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Modern science has advanced based on the basic ideas of dualism and reductionism. This way of thinking entails dividing nature into small domains, deciding on problems that need to be solved, and then solving those problems. This methodology has been so effective that secrets of nature, hidden since the age of ancient Greece, have been uncovered one after another. This knowledge has been fed back into our society and has led to advances in technology for applying that knowledge to society. Thus, science and technology have driven the forward movement of civilization like the two wheels of a cart.

From about 1970, we’ve become more aware of global-scale problems, such as those involving the issues on environment, resources, and energy, which has thrown doubt on the underlying premises of a civilization composed of modern science and technology. Since then, we have pointed out the importance of viewing civilization from a broader, systematic perspective, and we’ve proposed the view that civilization is essentially a way of life that creates a new human sphere component within the earth system.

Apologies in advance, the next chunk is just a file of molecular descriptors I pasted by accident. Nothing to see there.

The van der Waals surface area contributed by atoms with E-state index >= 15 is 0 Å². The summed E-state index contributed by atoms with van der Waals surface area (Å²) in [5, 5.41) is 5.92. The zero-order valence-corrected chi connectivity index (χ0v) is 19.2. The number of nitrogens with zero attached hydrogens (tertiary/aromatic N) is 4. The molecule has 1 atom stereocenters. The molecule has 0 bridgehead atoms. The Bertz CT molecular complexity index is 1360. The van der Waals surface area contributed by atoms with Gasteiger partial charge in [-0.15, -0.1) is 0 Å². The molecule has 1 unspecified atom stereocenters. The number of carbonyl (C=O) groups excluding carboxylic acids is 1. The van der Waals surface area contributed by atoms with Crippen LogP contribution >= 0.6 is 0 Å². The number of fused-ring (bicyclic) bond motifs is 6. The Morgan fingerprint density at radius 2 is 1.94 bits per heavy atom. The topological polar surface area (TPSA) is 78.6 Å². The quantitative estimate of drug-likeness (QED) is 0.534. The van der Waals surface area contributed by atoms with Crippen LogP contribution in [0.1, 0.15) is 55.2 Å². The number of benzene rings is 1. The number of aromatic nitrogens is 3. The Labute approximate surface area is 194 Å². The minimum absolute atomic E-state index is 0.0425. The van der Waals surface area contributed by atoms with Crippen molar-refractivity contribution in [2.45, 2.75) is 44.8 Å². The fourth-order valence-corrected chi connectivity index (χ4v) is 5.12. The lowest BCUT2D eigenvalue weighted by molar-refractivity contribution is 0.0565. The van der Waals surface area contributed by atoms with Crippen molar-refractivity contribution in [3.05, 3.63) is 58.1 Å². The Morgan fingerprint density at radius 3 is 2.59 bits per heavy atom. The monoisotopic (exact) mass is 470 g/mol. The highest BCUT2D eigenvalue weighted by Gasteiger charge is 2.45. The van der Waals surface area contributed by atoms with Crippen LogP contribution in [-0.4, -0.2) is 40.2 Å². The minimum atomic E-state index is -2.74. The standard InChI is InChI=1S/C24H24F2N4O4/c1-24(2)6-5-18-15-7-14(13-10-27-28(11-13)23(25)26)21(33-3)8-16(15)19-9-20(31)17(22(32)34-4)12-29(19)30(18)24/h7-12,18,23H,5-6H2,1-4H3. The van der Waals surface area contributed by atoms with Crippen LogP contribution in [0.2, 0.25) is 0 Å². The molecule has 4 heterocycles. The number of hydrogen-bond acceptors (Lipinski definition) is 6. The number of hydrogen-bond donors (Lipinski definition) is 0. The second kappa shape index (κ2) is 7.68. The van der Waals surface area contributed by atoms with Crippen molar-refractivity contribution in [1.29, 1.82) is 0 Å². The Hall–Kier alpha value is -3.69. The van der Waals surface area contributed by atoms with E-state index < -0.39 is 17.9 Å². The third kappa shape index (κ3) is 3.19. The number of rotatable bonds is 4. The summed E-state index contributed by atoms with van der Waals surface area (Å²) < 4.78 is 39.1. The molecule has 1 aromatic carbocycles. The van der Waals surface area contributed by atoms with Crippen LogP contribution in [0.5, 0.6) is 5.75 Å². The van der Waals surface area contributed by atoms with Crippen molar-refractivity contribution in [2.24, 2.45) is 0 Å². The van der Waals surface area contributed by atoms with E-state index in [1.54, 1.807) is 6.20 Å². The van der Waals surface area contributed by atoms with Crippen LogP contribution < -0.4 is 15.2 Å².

Based on this idea, we’ve emphasized that for the healthy development of civilization, we need to reconstruct the academic system that has become overly fragmented, so that we can build a new intellectual framework. This new approach, which has been called “Geo-Cosmology,” truly aims to integrate the humanities and sciences. This is an epoch-making attempt not seen since Descartes and Bacon and seeks new horizons for the previous scientific method of dualism and reductionism.

Specifically, this attempt started in 1995 with the “Century of Geo-Cosmology Forum,” an academic society which gathered together some of Japan’s greatest researchers across the humanities and sciences. The society has produced various results over the twenty some years that followed, but with many of its original members growing older, the society was discontinued in March 2017. The results have been collected in a voluminous work “Comprehensive Geo-Cosmology.” Since then, however, there have been calls from various fields expressing the desire to continue the society. In response, Chiba Institute of Technology (Chitec) has established this new research center to advance that valuable work.

Chitec’s founding spirit is “Contributing to the world culture with technology.” This is also the challenge of Geo-Cosmology. Future technological developments will require us to have the ability to design civilization on our own. This is not something that can be done without the panoramic perspective of Geo-Cosmology. In this sense, Chitec is the first Japanese college, which anticipate and address the future coming generation of science and technology .

Takafumi Matsui
Director, Institute for Geo-Cosmology, Chiba Institute of Technology